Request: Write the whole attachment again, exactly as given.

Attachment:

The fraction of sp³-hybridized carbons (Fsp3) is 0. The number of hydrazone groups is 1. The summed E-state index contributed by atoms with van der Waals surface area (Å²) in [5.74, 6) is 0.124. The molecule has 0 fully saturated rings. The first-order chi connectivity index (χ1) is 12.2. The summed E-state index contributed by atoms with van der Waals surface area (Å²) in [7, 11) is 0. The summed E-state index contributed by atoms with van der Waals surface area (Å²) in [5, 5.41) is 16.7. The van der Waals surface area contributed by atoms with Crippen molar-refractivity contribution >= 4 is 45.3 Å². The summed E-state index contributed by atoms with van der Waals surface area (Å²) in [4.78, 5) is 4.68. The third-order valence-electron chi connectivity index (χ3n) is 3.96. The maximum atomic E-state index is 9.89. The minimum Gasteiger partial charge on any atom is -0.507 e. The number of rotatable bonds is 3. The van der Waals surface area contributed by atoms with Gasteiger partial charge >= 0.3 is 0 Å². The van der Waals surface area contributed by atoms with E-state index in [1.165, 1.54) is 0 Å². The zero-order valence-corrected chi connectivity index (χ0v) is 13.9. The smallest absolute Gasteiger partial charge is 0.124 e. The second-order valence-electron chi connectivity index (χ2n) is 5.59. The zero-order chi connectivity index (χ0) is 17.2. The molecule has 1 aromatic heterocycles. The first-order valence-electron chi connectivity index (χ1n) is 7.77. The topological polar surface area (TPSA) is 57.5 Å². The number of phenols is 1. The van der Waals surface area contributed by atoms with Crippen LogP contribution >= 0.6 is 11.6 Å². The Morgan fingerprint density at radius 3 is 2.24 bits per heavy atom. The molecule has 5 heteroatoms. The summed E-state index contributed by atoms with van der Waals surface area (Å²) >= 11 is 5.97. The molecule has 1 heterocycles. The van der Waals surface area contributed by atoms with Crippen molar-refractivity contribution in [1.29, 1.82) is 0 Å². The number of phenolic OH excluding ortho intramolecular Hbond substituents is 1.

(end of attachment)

The fraction of sp³-hybridized carbons (Fsp3) is 0. The number of hydrazone groups is 1. The summed E-state index contributed by atoms with van der Waals surface area (Å²) in [5.74, 6) is 0.124. The molecule has 0 fully saturated rings. The first-order chi connectivity index (χ1) is 12.2. The summed E-state index contributed by atoms with van der Waals surface area (Å²) in [7, 11) is 0. The summed E-state index contributed by atoms with van der Waals surface area (Å²) in [5, 5.41) is 16.7. The van der Waals surface area contributed by atoms with Crippen molar-refractivity contribution >= 4 is 45.3 Å². The summed E-state index contributed by atoms with van der Waals surface area (Å²) in [4.78, 5) is 4.68. The third-order valence-electron chi connectivity index (χ3n) is 3.96. The maximum atomic E-state index is 9.89. The minimum Gasteiger partial charge on any atom is -0.507 e. The number of rotatable bonds is 3. The van der Waals surface area contributed by atoms with Gasteiger partial charge >= 0.3 is 0 Å². The van der Waals surface area contributed by atoms with E-state index in [1.165, 1.54) is 0 Å². The zero-order valence-corrected chi connectivity index (χ0v) is 13.9. The smallest absolute Gasteiger partial charge is 0.124 e. The second-order valence-electron chi connectivity index (χ2n) is 5.59. The zero-order chi connectivity index (χ0) is 17.2. The molecule has 1 aromatic heterocycles. The first-order valence-electron chi connectivity index (χ1n) is 7.77. The topological polar surface area (TPSA) is 57.5 Å². The number of phenols is 1. The van der Waals surface area contributed by atoms with Crippen LogP contribution >= 0.6 is 11.6 Å². The Morgan fingerprint density at radius 3 is 2.24 bits per heavy atom. The molecule has 5 heteroatoms. The summed E-state index contributed by atoms with van der Waals surface area (Å²) >= 11 is 5.97. The molecule has 1 heterocycles. The van der Waals surface area contributed by atoms with Crippen molar-refractivity contribution in [1.29, 1.82) is 0 Å². The number of phenolic OH excluding ortho intramolecular Hbond substituents is 1.